After hibernating in the apartment above my father’s glass studio for the winter, I emerged from my den to attend my second annual GAS conference, Creative Crossroads, in Seattle (June 1-5, 2011).
It was an amazing adventure being in the glass capital of North America. Everywhere you go in Seattle, glass and art is the central focus. The city itself seems as if it were built around art. I wasn’t the only Canadian attending this conference. Meagan Smith, a resident of Seattle and current student at Sheridan, provided accommodations for me and eight other Sheridan students and alumni. It seemed effortless to meet and connect with other groups of artists, while traveling with my enthusiastic friends.
Even though I was once again busy acting as Rik’s conference assistant, I was still able to see numerous demos at Seattle Hot Glass Studio. Some of the highlights included demos by Raven Skyriver and Karen Willenbrink-Johnsen. They are both very talented sculptors and it was fascinating watching their team assemble sculptures so fluidly. (Karen Willenbrink-Johnsen demo at Seattle Hot Glass studio http://vimeo.com/24707131)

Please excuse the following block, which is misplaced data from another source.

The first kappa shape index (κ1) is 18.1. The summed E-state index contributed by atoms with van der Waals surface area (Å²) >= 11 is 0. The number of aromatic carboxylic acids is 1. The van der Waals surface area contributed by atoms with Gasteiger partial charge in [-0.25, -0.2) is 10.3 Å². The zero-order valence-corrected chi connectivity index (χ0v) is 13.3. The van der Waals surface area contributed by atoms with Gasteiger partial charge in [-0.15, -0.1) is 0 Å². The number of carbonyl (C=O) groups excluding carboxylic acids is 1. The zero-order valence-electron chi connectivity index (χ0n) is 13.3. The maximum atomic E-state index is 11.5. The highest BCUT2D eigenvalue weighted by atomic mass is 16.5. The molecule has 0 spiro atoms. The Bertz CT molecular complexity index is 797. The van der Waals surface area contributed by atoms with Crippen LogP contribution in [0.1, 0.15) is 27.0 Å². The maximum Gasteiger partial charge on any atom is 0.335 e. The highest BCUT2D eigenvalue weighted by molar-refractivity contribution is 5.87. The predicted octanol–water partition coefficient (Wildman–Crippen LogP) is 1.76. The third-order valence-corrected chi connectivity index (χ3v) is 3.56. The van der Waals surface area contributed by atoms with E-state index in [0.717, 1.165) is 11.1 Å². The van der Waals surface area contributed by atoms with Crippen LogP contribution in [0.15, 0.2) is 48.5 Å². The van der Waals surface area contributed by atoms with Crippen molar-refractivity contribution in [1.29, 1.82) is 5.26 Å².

While touring Seattle, I was able to participate in a demo at the Tacoma Museum of Glass. The museum has a fantastic collection of contemporary American glass; the work in the gallery was outstanding! My favourite section was Kids Design Glass. The artist would choose one drawing out of a group of children’s designs and would then reconstruct it in glass. I was blown away by the precision and determination put into each piece of art. I assisted Rik and Shelly in their piece. They chose a young boy’s drawing to recreate, an alien in a space suit giving the peace sign.